How amusing that two fanatical Muslim regimes, in Iran and Afghanistan, are now at one another’s throats. Though Iran is Shi’a and Afghanistan Sunni, this not a sectarian conflict, although the Sunni/Shi’a certainly helps to stoke the antagonism. It is, rather, a conflict over water, specifically over how much water Iran and Afghanistan should be allowed to take from the Helmand River that runs along their common border. The dispute is getting more intense, and now a Taliban leader has publicly threatened that his group stands ready to “conquer” Iran to enforce its own claims to water from the Helmand River. Robert Spencer wrote briefly about the conflict here, and Daniel Greenfield weighed in here. More on this most welcome conflict can be found here: “Taliban claims: ‘We will conquer Iran soon’ amid water dispute,” by Ariella Marsden, Jerusalem Post, May 29, 2023:
The Taliban threatened on Sunday that it could conquer Iran as tensions increase over water disputes between Afghanistan and Iran, leaving at least three people dead.
In a video released by the Taliban, a senior commander in the terrorist organization running Afghanistan warned that the Taliban would fight the Islamic Republic’s Revolutionary Guard “with more passion” than they fought the US forces. He added that the Taliban “will conquer Iran soon if the Taliban’s leaders give the green light.
Don’t dismiss the Taliban threat. When the Americans abandoned Afghanistan, in a rush, they left behind seven billion dollars worth of military equipment — armored vehicles, aircraft, anti-tank missiles, and more — that the Taliban has incorporated into its own forces. The far eastern border of Iran with Afghanistan is long, porous, and lightly guarded. Most Iranian forces are in the western part of the country, where three of the four restive minorities – Azeris, Kurds, and Arabs – live (only the Baluchis are in eastern Iran, on its border with Pakistan). Another reason for Iran’s military forces to be stationed in the country’s west is to guard against potential military strikes by Israel on Iran’s nuclear facilities. So it is entirely possible that the battle-hardened Taliban could grab part of eastern Iran and hold on to it. The Taliban now has 200,000 troops under arms. It may also be able to incorporate into its ranks several hundred thousand troops formerly belonging to the Afghan army, through the simple expedient of offering them salaries. In other words, the Taliban can field a formidable force against Iran, should it choose to do so.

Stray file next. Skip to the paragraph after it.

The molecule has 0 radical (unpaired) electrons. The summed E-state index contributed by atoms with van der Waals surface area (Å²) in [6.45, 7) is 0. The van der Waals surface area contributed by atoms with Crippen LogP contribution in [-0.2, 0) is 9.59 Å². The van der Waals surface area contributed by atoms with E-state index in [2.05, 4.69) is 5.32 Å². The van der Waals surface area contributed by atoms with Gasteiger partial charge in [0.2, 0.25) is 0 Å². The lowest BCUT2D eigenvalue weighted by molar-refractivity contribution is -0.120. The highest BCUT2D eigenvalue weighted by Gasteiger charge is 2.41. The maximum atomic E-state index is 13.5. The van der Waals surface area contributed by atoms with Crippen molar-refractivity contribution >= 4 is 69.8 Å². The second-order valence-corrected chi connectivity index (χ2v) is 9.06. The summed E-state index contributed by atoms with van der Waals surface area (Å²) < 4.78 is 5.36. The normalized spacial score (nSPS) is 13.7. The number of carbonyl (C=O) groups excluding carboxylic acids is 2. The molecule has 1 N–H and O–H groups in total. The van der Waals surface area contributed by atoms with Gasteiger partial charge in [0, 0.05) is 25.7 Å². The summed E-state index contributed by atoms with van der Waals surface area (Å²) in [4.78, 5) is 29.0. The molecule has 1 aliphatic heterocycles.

As well as the Taliban commander’s video, another video released by the terrorist organization taunting Iranian President Ebrahim Raisi went viral on social media. In the video a Taliban member fills a single yellow jerrycan with water, sarcastically telling Raisi “Mr. Raisi, take this water barrel and don’t attack, we’re terrified.”
Iranian media has not explained what the clashes are about, claiming only in one report that they were to do with drug trafficking. Iran also claims that the Taliban shot at IRGC officers on the border first. The Taliban, however, claim the opposite.
Iran doesn’t want to alarm its people, so it chooses to blame the latest border clashes on the usual suspects – drug traffickers – rather than on an impending water war with the Taliban.